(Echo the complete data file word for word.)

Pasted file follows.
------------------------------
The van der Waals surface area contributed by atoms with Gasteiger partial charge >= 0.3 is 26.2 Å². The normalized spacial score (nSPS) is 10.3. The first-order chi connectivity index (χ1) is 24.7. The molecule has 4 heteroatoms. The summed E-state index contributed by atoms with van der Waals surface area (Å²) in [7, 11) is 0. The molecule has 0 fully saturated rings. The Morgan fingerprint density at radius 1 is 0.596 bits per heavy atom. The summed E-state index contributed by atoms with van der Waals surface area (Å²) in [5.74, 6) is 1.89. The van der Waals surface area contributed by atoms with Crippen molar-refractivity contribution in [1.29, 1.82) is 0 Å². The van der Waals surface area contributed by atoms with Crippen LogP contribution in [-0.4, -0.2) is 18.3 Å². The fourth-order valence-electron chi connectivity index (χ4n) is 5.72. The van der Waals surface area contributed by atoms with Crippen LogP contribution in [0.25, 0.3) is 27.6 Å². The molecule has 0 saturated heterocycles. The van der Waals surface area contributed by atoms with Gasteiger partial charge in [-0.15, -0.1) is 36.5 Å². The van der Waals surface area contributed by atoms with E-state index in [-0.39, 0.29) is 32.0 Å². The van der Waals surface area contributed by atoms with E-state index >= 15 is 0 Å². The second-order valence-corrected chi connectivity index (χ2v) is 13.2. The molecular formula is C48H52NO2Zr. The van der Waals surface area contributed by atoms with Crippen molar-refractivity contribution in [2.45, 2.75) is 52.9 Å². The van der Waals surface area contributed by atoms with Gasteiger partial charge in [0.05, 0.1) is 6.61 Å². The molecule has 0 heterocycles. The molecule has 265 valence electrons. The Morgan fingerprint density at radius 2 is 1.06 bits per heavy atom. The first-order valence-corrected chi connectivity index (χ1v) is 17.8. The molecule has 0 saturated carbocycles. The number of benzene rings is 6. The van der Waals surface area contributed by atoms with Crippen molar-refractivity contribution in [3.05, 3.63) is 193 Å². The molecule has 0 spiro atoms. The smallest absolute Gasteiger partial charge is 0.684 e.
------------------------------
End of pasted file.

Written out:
The van der Waals surface area contributed by atoms with Gasteiger partial charge >= 0.3 is 26.2 Å². The normalized spacial score (nSPS) is 10.3. The first-order chi connectivity index (χ1) is 24.7. The molecule has 4 heteroatoms. The summed E-state index contributed by atoms with van der Waals surface area (Å²) in [7, 11) is 0. The molecule has 0 fully saturated rings. The Morgan fingerprint density at radius 1 is 0.596 bits per heavy atom. The summed E-state index contributed by atoms with van der Waals surface area (Å²) in [5.74, 6) is 1.89. The van der Waals surface area contributed by atoms with Crippen molar-refractivity contribution in [1.29, 1.82) is 0 Å². The van der Waals surface area contributed by atoms with Crippen LogP contribution in [-0.4, -0.2) is 18.3 Å². The fourth-order valence-electron chi connectivity index (χ4n) is 5.72. The van der Waals surface area contributed by atoms with Crippen LogP contribution in [0.25, 0.3) is 27.6 Å². The molecule has 0 saturated heterocycles. The van der Waals surface area contributed by atoms with Gasteiger partial charge in [-0.15, -0.1) is 36.5 Å². The van der Waals surface area contributed by atoms with E-state index in [-0.39, 0.29) is 32.0 Å². The van der Waals surface area contributed by atoms with E-state index >= 15 is 0 Å². The second-order valence-corrected chi connectivity index (χ2v) is 13.2. The molecular formula is C48H52NO2Zr. The van der Waals surface area contributed by atoms with Crippen molar-refractivity contribution in [2.45, 2.75) is 52.9 Å². The van der Waals surface area contributed by atoms with Gasteiger partial charge in [0.05, 0.1) is 6.61 Å². The molecule has 0 heterocycles. The molecule has 265 valence electrons. The Morgan fingerprint density at radius 2 is 1.06 bits per heavy atom. The first-order valence-corrected chi connectivity index (χ1v) is 17.8. The molecule has 0 saturated carbocycles. The number of benzene rings is 6. The van der Waals surface area contributed by atoms with Crippen molar-refractivity contribution in [3.05, 3.63) is 193 Å². The molecule has 0 spiro atoms. The smallest absolute Gasteiger partial charge is 0.684 e.